Embarrassment for the friendliest city: AME bishop claims he was kicked out of Charleston hotel room
These kinds of things aren’t supposed to happen in a city known around the world for its hospitality.
The bishop of the African Methodist Episcopal Church in South Carolina — the state’s biggest African American denomination — says he was told he had to vacate his room at a downtown hotel late Tuesday night because it had been promised to somebody else.
A staff member of the Courtyard Marriott met the Rt. Rev. Richard Franklin Norris in the lobby shortly before 10 p.m., called him by name and told him he and his wife had to move to another room, he said. Norris, 71, had already been in the room several days and said he had it reserved through Saturday. When he told the staff member it was too late to be moving at night, he found his key no longer worked on the door, he said.
“I expected it (bad treatment in Charleston) in 1960; I did not expect it in 2013,” Norris told about 500 pastors and delegates meeting at the historic Emanuel AME Church Wednesday.
Eventually, the key worked in the door and Norris moved to another hotel in North Charleston.
The incident upset Charleston Mayor Joe Riley enough that he personally appeared at the conference at which Norris was presiding Wednesday afternoon to apologize.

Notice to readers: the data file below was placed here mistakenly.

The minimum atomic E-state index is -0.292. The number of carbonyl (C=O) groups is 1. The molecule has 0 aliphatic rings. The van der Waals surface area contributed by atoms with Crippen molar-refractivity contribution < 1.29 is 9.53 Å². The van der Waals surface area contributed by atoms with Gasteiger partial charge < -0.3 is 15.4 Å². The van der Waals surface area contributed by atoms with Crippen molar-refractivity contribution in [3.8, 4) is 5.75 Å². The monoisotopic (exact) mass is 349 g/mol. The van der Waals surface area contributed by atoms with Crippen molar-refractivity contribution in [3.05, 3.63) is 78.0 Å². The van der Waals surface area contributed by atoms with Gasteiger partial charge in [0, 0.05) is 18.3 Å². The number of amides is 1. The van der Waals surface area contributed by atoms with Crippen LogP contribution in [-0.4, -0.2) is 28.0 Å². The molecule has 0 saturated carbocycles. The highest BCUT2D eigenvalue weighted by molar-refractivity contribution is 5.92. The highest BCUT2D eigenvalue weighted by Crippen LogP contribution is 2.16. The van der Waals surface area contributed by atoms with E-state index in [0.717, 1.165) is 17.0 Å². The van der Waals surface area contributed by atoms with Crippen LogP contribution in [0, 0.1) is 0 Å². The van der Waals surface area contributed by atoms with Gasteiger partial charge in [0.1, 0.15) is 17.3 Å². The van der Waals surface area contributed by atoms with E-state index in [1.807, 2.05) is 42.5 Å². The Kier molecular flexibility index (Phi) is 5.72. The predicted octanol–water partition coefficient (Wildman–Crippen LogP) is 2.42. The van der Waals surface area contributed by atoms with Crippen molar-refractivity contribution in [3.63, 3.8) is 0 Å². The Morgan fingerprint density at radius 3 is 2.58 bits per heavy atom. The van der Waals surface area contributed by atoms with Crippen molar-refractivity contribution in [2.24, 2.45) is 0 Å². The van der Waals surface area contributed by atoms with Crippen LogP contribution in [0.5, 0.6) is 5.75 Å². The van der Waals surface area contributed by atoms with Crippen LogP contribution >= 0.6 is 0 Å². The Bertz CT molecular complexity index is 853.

“I hope something like this never happens again,” Riley said after welcoming the delegates to Charleston as mayor of the nation’s friendliest city. He promised to talk to the hotel’s manager to get to the bottom of it.
The manager, Beryl Rice, said Norris’ account is wrong.
“That’s not what happened,” Rice said Wednesday. “We wouldn’t ask anyone to leave his room in the middle of the night.”
Asked about what actually happened, Rice refused to offer details, saying only that the bishop’s account is not accurate.
The bishop was incensed when he heard Rice’s reaction.
“He’s basically calling me a liar,” Norris told the conference around 6 p.m., when he was scheduled to meet with Rice. “Let somebody else meet with him. I don’t ever want to talk to him.”
Norris said he made an issue of what happened to him because he didn’t want any other pastors or delegates to experience the same treatment at future conferences here. He also said he was considering canceling the next conference scheduled here in 2015.
Norris said he would reconsider coming back to Charleston after Riley showed up to apologize.
Adam Parker contributed to this story. Reach Dave Munday at 937-5553 or follow him on twitter @dmunday.